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Eusebius MacKaiser, the new doyen

Posted by radio On April - 4 - 2013 ADD COMMENTS

[By: Kagiso Mnisi]


Brainy is the new sexy! You would expect a glossy to splash such a puffy headline when speculating trends. Maybe even have a cover-style smile of Rhodes and Oxford educated Eusebius Mckaiser on it to give the story mileage. Mackaiser is best known for his Talk At Nine show on 702 where he has put many a guest to cerebral task with his questions. His nomination for news and actuality presenter (commercial radio) at the MTN radio awards comes at a ripe time concurrent to his best seller, A Bantu In My Bathroom, at reputable book stores. The book gives his insight into race, sexuality and other uncomfortable issues in this here land.



Talk At Nine is for those night owls who would rather give TV a wide berth to listen into relevant topics affecting the country. As a slave to philosophy, Eusebius bolsters reasoning in the show’s make up for an analytical and at times contentious experience. This same gusto made him all the more likeable to a ‘thinking’ television audience when he presented Interface on SABC 3. His departure from the show had many lingering questions one being whether he was too much of a hot potato for the national broadcaster. His way of clearing the air via was that “the SABC wanted to pay me a mere R4 000 monthly wages, that is R1000 per show as producer/presenter. So I had no choice but to resign.” Beyond the money aspect an incident of a cabinet minister and NPA spokesperson report to the SABC that Mckaiser ‘disrespected’ them after an on air grill, gave presenter credibility to peers. What else is a commentator to do if not hold power to account?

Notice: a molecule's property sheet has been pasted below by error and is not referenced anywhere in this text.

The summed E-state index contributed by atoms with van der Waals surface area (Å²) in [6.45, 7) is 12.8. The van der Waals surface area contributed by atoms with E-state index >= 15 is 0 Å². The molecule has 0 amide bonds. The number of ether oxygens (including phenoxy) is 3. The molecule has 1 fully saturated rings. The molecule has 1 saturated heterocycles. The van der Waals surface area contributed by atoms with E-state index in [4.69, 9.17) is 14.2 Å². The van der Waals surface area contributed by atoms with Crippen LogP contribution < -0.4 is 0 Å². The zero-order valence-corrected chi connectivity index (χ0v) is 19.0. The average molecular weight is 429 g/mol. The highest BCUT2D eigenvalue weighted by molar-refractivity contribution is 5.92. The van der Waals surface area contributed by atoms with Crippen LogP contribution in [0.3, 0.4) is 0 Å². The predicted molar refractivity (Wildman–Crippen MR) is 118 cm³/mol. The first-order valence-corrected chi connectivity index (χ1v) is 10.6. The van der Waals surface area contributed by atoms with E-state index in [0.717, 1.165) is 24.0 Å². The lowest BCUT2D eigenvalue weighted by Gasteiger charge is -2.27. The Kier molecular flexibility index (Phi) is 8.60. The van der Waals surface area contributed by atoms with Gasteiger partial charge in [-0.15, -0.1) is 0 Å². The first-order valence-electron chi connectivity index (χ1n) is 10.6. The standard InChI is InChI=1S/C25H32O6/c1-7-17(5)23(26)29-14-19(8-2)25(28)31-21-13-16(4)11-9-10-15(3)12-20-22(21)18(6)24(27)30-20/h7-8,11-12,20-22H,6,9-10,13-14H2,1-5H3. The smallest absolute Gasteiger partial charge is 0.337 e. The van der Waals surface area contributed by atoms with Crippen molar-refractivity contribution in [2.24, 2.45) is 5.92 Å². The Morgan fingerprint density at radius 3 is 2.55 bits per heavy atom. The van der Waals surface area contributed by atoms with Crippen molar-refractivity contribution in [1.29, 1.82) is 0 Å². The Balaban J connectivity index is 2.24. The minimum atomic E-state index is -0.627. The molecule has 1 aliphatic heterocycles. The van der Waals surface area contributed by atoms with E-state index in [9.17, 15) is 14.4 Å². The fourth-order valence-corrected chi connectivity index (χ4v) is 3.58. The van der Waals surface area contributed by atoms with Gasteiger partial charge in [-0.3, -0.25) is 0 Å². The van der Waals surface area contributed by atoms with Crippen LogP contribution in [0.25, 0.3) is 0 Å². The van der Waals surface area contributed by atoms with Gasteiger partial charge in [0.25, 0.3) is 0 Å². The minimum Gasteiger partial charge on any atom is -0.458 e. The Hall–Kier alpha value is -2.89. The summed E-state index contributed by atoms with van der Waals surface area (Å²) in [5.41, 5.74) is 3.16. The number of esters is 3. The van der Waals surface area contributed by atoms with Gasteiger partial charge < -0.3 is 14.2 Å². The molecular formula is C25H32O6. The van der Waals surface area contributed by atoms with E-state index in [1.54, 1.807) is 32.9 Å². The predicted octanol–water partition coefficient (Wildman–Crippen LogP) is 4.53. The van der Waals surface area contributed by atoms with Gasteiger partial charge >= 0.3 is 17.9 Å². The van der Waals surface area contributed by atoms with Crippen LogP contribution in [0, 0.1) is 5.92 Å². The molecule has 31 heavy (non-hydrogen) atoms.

As a bibliophile, Mackaiser’s show has a feature known as The Literature Corner where he invites guests to chat about literary work. During one of these he once had Bongani Madondo to talks about a mutual respect and love they both have for late author Sello K. Duiker. The parallels in this are that Duiker was a Rhodes scholar just as MacKaiser and long time ‘literary sparring partner’ to Madondo. Eusebius Mackaiser’s appreciation for literature extends beyond the cosmetic into a realm of genuine involvement such as giving talks about its significance for the development of a nation.


Not one to be cagey about self-awareness, he has in many media appearances voiced that he is part of an educated middle class and as journalist Karima Brown said, “a champion” of it. The local media space seldomly or frankly never has personalities who are able to position themselves as brainyacks who can still party. If his tweeter timeline is anything to write home about, the man does exactly that with references to popular material, when taking not giving his followers the general political dose he excels in.